SVDSN - Our Story
Just wanted to share on July 8th , Jacob had his PDA closed, heart catheterization surgery at Stanford. Surgery was very successful and Jake did so great, so proud of him, he is so strong. 9am was surgery and at 730pm he was walking out of the hospital. Yay Jake! So thankful to all of our amazing Stanford Drs and Nurses and staff.
Amber and Jake
Tuisku is a busy and an amazing young woman. Like any typical Silicon Valley teen, Tuisku is involved in many activities. She is an accomplished Cellist and has played her Cello at the SVDSN Holiday party, Kizuna family concert in the past. Besides cello, Tuisku has been swimming on her high school swim team for the last 4 years. She just received her varsity letters at a sports award ceremony on May 22nd. Tuisku loves art, and has been attending art classes for years. In fact, she will have a mini art show on Friday June 7th 6-8 pm at The Arsenal, ((208 Jackson Street, San Jose CA 95112). Tuisku is an avid reader, and loves to write. Tuisku loves to do volunteer work and has helped out in various festivals in South Bay Area, she has worked in the library and helped out in a summer camp for children. She even volunteered as a camp counselor at a science camp at Camp Campbell. Tuisku has been a student representative in her high school PTSA and received a scholarship from them on May 29th in the Senior Awards ceremony. She also received the Santa Clara High School Service Award at the ceremony. Tuisku will graduate from Santa Clara High School on June 5th and is looking forward to attending West Valley College in the fall.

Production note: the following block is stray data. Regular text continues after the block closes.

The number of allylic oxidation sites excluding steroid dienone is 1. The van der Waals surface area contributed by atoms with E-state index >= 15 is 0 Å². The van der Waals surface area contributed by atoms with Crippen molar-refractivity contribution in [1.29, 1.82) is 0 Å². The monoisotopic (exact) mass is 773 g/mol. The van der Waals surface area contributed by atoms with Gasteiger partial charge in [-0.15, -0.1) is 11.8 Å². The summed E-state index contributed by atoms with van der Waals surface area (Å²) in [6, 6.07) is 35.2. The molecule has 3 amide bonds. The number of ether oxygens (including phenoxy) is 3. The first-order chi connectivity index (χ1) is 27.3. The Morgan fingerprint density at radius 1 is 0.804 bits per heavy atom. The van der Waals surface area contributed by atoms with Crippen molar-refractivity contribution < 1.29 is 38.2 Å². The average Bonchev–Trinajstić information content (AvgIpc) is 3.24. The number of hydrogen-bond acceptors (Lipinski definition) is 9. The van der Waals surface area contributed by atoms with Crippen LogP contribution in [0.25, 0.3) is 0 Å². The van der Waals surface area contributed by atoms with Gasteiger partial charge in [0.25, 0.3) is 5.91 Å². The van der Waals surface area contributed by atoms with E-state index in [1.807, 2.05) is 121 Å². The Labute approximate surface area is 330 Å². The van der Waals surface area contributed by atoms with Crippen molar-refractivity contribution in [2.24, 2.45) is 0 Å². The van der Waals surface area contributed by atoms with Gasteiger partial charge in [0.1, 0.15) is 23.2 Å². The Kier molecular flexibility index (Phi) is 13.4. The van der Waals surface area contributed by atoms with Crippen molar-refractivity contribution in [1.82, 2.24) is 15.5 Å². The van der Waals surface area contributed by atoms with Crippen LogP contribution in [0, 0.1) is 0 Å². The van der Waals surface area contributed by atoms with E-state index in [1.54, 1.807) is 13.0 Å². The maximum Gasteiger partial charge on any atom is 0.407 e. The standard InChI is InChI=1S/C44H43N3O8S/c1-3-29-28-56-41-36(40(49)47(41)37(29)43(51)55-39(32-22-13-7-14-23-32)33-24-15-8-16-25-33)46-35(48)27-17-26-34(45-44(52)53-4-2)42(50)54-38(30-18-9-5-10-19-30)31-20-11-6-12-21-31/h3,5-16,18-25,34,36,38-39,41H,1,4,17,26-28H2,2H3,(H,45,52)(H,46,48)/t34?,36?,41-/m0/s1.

We hope many of you will stop by at The Arsenal to see her artwork on June 7!!
In Memory of Ellen Hovey
We are sad to announce that one of our founding members, Ellen Hovey, passed away recently. Ellen contributed to our community in so many ways, and we are grateful for the time we had with her. If you would like to help support her family please visit this page, ‘In Memory of Ellen Hovey’.
Passion and positivity characterized Ellen Hovey as most of us in the Down syndrome community knew her. She welcomed countless new parents into the Down syndrome family and gave us hope through her encouragement and example.
Ellen was a woman of faith who placed her relationship with God and her family, Dave and Jeremy, above all. She was a steadfast friend and powerful voice in the special needs community, opening her home every month for years to host the SVDSN Educational Advocacy Meeting.
Ellen believed in the power of inclusion and raising awareness of all that individuals with Down syndrome can do. She founded the Bay Area Buddy Walk in 2005 and served as the Buddy Walk chair in recent years, even as she was battling cancer. She spearheaded celebrations in San Jose on World Down Syndrome Day. She pulled together family dinner nights to connect families and build a community of support. She answered countless emails and posts on the message board, providing guidance, practical advice, and hope. She worked tirelessly supporting organizations that helped people with Down syndrome in various ways, such as Parents Helping Parents and Dale Law Firm.
She fought every battle that came her way with grace and patience, advocating for her son to ensure he had every chance available and finding ways to pave a path for those following after.
As a mother, Ellen empowered her son to advocate for himself and to be independent in the world. She taught through her example advocating for our children but also empowering them to carry the torch and advocate for themselves. She encouraged parents to believe in themselves, to embrace their power of knowing their child best, and to fight the good fight while remaining positive.